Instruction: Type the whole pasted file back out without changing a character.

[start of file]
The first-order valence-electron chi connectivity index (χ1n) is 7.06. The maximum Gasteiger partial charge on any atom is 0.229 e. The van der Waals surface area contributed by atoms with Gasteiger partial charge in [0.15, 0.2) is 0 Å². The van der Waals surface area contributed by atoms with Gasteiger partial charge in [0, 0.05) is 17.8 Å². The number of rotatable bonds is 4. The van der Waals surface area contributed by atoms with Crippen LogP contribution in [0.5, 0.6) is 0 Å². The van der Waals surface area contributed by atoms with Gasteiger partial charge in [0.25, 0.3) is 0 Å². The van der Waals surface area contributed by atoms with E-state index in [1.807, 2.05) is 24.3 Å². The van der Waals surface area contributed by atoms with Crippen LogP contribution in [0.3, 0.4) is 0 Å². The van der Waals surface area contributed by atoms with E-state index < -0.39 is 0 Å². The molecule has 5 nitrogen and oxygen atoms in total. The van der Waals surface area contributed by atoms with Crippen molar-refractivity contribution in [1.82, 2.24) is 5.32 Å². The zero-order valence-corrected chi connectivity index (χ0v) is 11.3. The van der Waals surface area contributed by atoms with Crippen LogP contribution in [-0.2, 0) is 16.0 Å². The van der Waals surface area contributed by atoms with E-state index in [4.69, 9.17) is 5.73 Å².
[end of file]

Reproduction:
The first-order valence-electron chi connectivity index (χ1n) is 7.06. The maximum Gasteiger partial charge on any atom is 0.229 e. The van der Waals surface area contributed by atoms with Gasteiger partial charge in [0.15, 0.2) is 0 Å². The van der Waals surface area contributed by atoms with Gasteiger partial charge in [0, 0.05) is 17.8 Å². The number of rotatable bonds is 4. The van der Waals surface area contributed by atoms with Crippen LogP contribution in [0.5, 0.6) is 0 Å². The van der Waals surface area contributed by atoms with Gasteiger partial charge in [0.25, 0.3) is 0 Å². The van der Waals surface area contributed by atoms with E-state index in [1.807, 2.05) is 24.3 Å². The van der Waals surface area contributed by atoms with Crippen LogP contribution in [0.3, 0.4) is 0 Å². The van der Waals surface area contributed by atoms with E-state index < -0.39 is 0 Å². The molecule has 5 nitrogen and oxygen atoms in total. The van der Waals surface area contributed by atoms with Crippen molar-refractivity contribution in [1.82, 2.24) is 5.32 Å². The zero-order valence-corrected chi connectivity index (χ0v) is 11.3. The van der Waals surface area contributed by atoms with Crippen LogP contribution in [-0.2, 0) is 16.0 Å². The van der Waals surface area contributed by atoms with E-state index in [4.69, 9.17) is 5.73 Å².